Title: The Iron Daughter
Author: Julie Kagawa
Genre: YA Fantasy
Page Count: 359
Why I read it: 2nd in series
Publication Date: August 1, 2010
Half Summer faery princess, half human, Meghan has never fit in anywhere. Deserted by the Winter prince she thought loved her, she is prisoner to the Winter faery queen. As war looms between Summer and Winter, Meghan knows that the real danger comes from the Iron Fey, iron-bound faeries that only she and her absent prince have seen. But no one believes her. Worse, Meghan's own fey powers have been cut off. She's alone in Faery with only her wits for help. Trusting anyone would be foolish. Trusting a seeming traitor could be deadly. But even as she grows a backbone of iron, Meghan can't help but hear the whispers of longing in her all-too-human heart.
Oy! I am so insanely tired of these YA fantasies where the girl is completely obsessed with a boy, to the point where she's willing to die for him (or she wants to die because he might not want her). To me, it's not romantic, it's obnoxious. Can't any authors ever just write a story where the focus is something else with a little bit of romance, and not where the romance takes over and everything else in the story becomes unimportant?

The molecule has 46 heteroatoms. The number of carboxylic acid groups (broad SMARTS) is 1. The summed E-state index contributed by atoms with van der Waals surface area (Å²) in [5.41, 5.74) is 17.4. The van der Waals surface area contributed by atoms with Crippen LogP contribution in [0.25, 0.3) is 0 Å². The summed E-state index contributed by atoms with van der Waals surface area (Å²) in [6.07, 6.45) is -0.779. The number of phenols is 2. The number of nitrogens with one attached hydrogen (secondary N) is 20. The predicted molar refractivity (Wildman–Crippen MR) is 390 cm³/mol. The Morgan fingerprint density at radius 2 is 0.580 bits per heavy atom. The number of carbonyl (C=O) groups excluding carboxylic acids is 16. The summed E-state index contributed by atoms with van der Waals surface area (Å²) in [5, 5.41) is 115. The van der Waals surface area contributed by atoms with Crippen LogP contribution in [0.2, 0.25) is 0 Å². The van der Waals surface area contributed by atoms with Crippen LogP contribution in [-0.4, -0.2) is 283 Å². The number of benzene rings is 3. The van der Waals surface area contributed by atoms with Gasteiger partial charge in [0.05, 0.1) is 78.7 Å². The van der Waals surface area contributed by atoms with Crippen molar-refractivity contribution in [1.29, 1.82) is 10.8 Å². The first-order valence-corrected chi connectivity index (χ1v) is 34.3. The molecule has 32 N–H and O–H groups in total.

I thought Julie Kagawa had a good balance of story and romance in The Iron King, but with this second novel, it became another cliched YA romance. It was predictable, and even though there were times when Meghan wondered if Ash was using fairy glamour to manipulate her feelings, she didn't care. Let me repeat that--she was ready and willing to die for him, even though at times she suspected her feelings for him might have been forced on her. Why do YA authors do this? Can't we ever have strong female leads who don't have to have a boy to live? I don't mind some romance, but I feel like it's getting ridiculous.
I do love the setting, and the rich world that Kagawa has written. Puck is a fantastic character, and my favorite by far. I will continue on with the series, because the writing is good and I want to see where it goes. But I need to read something besides YA for awhile--or find some YA with girls that can stand on their own (like Tamora Pierce's Alanna).